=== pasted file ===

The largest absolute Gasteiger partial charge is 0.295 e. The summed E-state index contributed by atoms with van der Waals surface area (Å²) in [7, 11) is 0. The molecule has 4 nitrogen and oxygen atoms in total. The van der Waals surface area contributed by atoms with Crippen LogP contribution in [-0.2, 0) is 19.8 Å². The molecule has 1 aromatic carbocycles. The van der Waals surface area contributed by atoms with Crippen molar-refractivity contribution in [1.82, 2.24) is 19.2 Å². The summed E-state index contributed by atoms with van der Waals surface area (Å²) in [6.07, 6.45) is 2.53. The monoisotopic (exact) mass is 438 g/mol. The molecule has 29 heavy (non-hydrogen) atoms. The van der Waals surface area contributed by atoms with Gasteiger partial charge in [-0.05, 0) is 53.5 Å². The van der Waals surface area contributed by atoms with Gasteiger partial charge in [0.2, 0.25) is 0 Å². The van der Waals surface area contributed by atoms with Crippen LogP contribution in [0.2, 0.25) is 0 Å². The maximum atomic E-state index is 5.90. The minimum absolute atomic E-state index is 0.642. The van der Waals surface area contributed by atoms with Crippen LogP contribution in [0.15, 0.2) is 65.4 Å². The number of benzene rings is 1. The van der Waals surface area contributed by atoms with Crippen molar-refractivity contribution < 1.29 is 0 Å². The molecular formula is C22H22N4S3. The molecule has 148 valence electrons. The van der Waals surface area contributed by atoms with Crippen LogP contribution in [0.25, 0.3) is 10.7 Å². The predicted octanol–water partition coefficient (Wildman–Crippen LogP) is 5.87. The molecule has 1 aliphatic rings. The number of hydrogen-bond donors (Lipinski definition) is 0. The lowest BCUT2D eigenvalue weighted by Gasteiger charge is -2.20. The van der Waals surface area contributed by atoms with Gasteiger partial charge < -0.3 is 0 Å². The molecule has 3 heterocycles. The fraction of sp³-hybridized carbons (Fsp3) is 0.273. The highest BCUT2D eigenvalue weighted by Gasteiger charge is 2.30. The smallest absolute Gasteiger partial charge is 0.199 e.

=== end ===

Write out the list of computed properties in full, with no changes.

The largest absolute Gasteiger partial charge is 0.295 e. The summed E-state index contributed by atoms with van der Waals surface area (Å²) in [7, 11) is 0. The molecule has 4 nitrogen and oxygen atoms in total. The van der Waals surface area contributed by atoms with Crippen LogP contribution in [-0.2, 0) is 19.8 Å². The molecule has 1 aromatic carbocycles. The van der Waals surface area contributed by atoms with Crippen molar-refractivity contribution in [1.82, 2.24) is 19.2 Å². The summed E-state index contributed by atoms with van der Waals surface area (Å²) in [6.07, 6.45) is 2.53. The monoisotopic (exact) mass is 438 g/mol. The molecule has 29 heavy (non-hydrogen) atoms. The van der Waals surface area contributed by atoms with Gasteiger partial charge in [-0.05, 0) is 53.5 Å². The van der Waals surface area contributed by atoms with Gasteiger partial charge in [0.2, 0.25) is 0 Å². The van der Waals surface area contributed by atoms with Crippen LogP contribution in [0.2, 0.25) is 0 Å². The maximum atomic E-state index is 5.90. The minimum absolute atomic E-state index is 0.642. The van der Waals surface area contributed by atoms with Crippen LogP contribution in [0.15, 0.2) is 65.4 Å². The number of benzene rings is 1. The van der Waals surface area contributed by atoms with Crippen molar-refractivity contribution < 1.29 is 0 Å². The molecular formula is C22H22N4S3. The molecule has 148 valence electrons. The van der Waals surface area contributed by atoms with Crippen LogP contribution in [0.25, 0.3) is 10.7 Å². The predicted octanol–water partition coefficient (Wildman–Crippen LogP) is 5.87. The molecule has 1 aliphatic rings. The number of hydrogen-bond donors (Lipinski definition) is 0. The lowest BCUT2D eigenvalue weighted by Gasteiger charge is -2.20. The van der Waals surface area contributed by atoms with Gasteiger partial charge < -0.3 is 0 Å². The molecule has 3 heterocycles. The fraction of sp³-hybridized carbons (Fsp3) is 0.273. The highest BCUT2D eigenvalue weighted by Gasteiger charge is 2.30. The smallest absolute Gasteiger partial charge is 0.199 e.